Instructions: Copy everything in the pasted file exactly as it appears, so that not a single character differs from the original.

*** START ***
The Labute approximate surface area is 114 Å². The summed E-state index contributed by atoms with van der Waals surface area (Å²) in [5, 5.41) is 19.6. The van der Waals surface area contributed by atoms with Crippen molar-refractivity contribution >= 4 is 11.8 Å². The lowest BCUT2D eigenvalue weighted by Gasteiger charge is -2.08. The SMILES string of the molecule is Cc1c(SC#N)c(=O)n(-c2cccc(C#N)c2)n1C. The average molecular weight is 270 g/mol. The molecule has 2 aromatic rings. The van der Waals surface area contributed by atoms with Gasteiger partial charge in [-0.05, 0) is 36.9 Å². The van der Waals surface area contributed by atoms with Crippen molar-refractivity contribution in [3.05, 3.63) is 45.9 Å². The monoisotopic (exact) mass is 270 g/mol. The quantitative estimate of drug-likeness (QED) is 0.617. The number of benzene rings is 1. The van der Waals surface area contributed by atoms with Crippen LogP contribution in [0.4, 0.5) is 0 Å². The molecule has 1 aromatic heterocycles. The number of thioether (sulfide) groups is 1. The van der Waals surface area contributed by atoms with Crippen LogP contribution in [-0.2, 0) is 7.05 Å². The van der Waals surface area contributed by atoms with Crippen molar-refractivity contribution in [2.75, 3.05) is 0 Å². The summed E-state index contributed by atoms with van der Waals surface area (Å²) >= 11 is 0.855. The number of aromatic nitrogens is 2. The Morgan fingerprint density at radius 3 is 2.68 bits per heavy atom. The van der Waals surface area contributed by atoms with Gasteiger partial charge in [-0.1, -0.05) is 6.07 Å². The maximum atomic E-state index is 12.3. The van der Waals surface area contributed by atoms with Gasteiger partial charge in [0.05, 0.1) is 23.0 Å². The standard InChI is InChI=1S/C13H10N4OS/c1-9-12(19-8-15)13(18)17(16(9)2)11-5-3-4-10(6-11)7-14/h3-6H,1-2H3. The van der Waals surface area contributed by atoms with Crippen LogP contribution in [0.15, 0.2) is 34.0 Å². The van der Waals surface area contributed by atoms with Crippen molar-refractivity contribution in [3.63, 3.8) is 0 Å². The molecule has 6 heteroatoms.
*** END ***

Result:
The Labute approximate surface area is 114 Å². The summed E-state index contributed by atoms with van der Waals surface area (Å²) in [5, 5.41) is 19.6. The van der Waals surface area contributed by atoms with Crippen molar-refractivity contribution >= 4 is 11.8 Å². The lowest BCUT2D eigenvalue weighted by Gasteiger charge is -2.08. The SMILES string of the molecule is Cc1c(SC#N)c(=O)n(-c2cccc(C#N)c2)n1C. The average molecular weight is 270 g/mol. The molecule has 2 aromatic rings. The van der Waals surface area contributed by atoms with Gasteiger partial charge in [-0.05, 0) is 36.9 Å². The van der Waals surface area contributed by atoms with Crippen molar-refractivity contribution in [3.05, 3.63) is 45.9 Å². The monoisotopic (exact) mass is 270 g/mol. The quantitative estimate of drug-likeness (QED) is 0.617. The number of benzene rings is 1. The van der Waals surface area contributed by atoms with Crippen LogP contribution in [0.4, 0.5) is 0 Å². The molecule has 1 aromatic heterocycles. The number of thioether (sulfide) groups is 1. The van der Waals surface area contributed by atoms with Crippen LogP contribution in [-0.2, 0) is 7.05 Å². The van der Waals surface area contributed by atoms with Crippen molar-refractivity contribution in [2.75, 3.05) is 0 Å². The summed E-state index contributed by atoms with van der Waals surface area (Å²) >= 11 is 0.855. The number of aromatic nitrogens is 2. The Morgan fingerprint density at radius 3 is 2.68 bits per heavy atom. The van der Waals surface area contributed by atoms with Gasteiger partial charge in [-0.1, -0.05) is 6.07 Å². The maximum atomic E-state index is 12.3. The van der Waals surface area contributed by atoms with Gasteiger partial charge in [0.05, 0.1) is 23.0 Å². The standard InChI is InChI=1S/C13H10N4OS/c1-9-12(19-8-15)13(18)17(16(9)2)11-5-3-4-10(6-11)7-14/h3-6H,1-2H3. The van der Waals surface area contributed by atoms with Crippen LogP contribution in [0.15, 0.2) is 34.0 Å². The van der Waals surface area contributed by atoms with Crippen molar-refractivity contribution in [3.63, 3.8) is 0 Å². The molecule has 6 heteroatoms.